As important, rock and the larger pop music scene are so clearly a function of the wealth, innovation, and leisure time thrown off by capitalism that it should be nothing less than mind-boggling that pop stars themselves mutter incessantly about toppling the very system that pays them so well. But to most rock stars and rock critics, the link between the music and left-wing politics is so natural and so expected that it is simply assumed.
The connection, however, is a matter of attitude and style, not logic. In truth there isn’t even any necessary connection among the varied elements of most "progressive" causes: Rage Against the Machine tries to jerry-rig such a link, but it doesn’t really argue it so much as assert it. Of course, the band’s members assume, someone who doesn’t want women raped also hates the rich, wants to return California to the Mexicans, and craves the utter abolition of private property–but there is no logical link between those attitudes.
As impossible as such givens may be to justify intellectually, they are of great importance culturally. By insisting on a connection between a set of logically unconnected propositions, people can forge powerful coalitions that make these fake categories real. For examples of this sort of group building, look no further than the Democratic and Republican parties, neither of which is particularly philosophically consistent–try to find the logical link between socializing medicine and expressing support for free speech, say, or between prayer in school and lowering the capital gains tax.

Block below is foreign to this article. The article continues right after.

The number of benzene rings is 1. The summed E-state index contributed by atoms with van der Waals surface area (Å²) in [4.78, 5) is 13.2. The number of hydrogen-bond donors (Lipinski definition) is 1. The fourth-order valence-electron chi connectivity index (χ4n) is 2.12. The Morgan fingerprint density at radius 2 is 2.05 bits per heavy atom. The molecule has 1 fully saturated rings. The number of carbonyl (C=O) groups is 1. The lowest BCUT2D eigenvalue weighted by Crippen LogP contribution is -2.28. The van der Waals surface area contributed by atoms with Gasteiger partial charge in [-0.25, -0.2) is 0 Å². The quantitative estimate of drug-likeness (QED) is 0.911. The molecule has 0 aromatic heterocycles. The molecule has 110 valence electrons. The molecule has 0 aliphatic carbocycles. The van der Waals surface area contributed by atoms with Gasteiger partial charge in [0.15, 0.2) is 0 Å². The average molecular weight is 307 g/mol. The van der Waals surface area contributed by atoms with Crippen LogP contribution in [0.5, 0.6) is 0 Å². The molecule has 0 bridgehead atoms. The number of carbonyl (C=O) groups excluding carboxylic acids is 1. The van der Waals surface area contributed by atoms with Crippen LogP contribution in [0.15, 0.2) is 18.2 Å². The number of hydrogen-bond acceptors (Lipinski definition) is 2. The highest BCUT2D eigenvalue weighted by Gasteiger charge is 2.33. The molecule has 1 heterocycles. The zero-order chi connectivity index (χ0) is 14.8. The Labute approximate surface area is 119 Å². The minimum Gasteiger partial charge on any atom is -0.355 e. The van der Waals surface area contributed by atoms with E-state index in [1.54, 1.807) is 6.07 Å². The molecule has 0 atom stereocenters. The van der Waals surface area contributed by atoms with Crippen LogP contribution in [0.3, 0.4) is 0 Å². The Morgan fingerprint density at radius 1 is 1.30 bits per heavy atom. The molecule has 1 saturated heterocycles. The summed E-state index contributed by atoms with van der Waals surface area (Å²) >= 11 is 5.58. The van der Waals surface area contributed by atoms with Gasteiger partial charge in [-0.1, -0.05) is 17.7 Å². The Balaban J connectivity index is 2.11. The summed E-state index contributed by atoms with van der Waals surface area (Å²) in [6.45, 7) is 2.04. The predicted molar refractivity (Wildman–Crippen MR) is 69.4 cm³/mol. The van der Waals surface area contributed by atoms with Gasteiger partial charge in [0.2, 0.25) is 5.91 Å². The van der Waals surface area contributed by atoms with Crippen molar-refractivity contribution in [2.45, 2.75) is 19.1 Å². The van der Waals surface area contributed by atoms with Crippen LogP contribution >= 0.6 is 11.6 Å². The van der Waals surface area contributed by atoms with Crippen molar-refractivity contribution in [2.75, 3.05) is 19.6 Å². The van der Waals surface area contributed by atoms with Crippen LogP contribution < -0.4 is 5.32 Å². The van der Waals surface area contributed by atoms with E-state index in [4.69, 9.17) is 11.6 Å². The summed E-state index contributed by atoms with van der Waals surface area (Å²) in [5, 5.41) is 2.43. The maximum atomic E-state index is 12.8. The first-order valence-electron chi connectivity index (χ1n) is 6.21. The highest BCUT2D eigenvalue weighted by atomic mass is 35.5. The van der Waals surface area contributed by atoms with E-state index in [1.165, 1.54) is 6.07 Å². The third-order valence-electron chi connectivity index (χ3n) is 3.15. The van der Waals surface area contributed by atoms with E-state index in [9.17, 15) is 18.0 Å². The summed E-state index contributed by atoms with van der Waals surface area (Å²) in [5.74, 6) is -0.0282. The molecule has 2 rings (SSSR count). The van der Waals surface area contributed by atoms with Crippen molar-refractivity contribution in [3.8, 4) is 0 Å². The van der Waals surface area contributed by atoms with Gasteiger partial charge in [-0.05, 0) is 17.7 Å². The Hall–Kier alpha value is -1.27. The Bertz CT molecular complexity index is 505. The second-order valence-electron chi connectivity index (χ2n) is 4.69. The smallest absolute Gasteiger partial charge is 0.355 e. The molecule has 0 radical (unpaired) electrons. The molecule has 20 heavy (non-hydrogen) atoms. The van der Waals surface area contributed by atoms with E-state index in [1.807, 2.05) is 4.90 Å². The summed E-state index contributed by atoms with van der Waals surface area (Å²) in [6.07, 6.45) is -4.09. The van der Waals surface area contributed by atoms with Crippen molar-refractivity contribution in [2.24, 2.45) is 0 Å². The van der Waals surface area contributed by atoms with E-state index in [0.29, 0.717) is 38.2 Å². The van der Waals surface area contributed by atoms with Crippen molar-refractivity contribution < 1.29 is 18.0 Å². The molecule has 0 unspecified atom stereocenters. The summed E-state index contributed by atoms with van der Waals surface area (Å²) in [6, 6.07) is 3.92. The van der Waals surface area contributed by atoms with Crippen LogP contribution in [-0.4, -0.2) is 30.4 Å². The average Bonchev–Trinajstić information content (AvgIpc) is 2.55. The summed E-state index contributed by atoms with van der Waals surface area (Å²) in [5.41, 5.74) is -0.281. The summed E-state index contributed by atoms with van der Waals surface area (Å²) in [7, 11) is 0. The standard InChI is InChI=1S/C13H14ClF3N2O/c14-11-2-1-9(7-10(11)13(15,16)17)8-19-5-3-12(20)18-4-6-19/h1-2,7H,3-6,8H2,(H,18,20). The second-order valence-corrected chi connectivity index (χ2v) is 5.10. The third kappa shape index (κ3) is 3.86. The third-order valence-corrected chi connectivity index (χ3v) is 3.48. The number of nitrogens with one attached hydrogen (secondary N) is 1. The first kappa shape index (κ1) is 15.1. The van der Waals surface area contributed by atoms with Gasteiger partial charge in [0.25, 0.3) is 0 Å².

Or consider the inchoate American gang identified as "Bohemian" in New York Times rock critic Ann Powers’ new book, Weird Like Me: My Bohemian America. Powers casually links rock music with her version of bohemia, that world of young and not-so-young hipsters living and behaving in nontraditional ways. Rock, she writes, "inspires fans to dye their hair green and wear thigh-high leather boots; to defy their parents, skip school, and tell off the boss; or even, sometimes, to take a new turn and change their lives completely." Her bohemia is inexorably linked with progressive politics, not holding down a decent job, being kind to gays and minorities, and all else that’s "cool."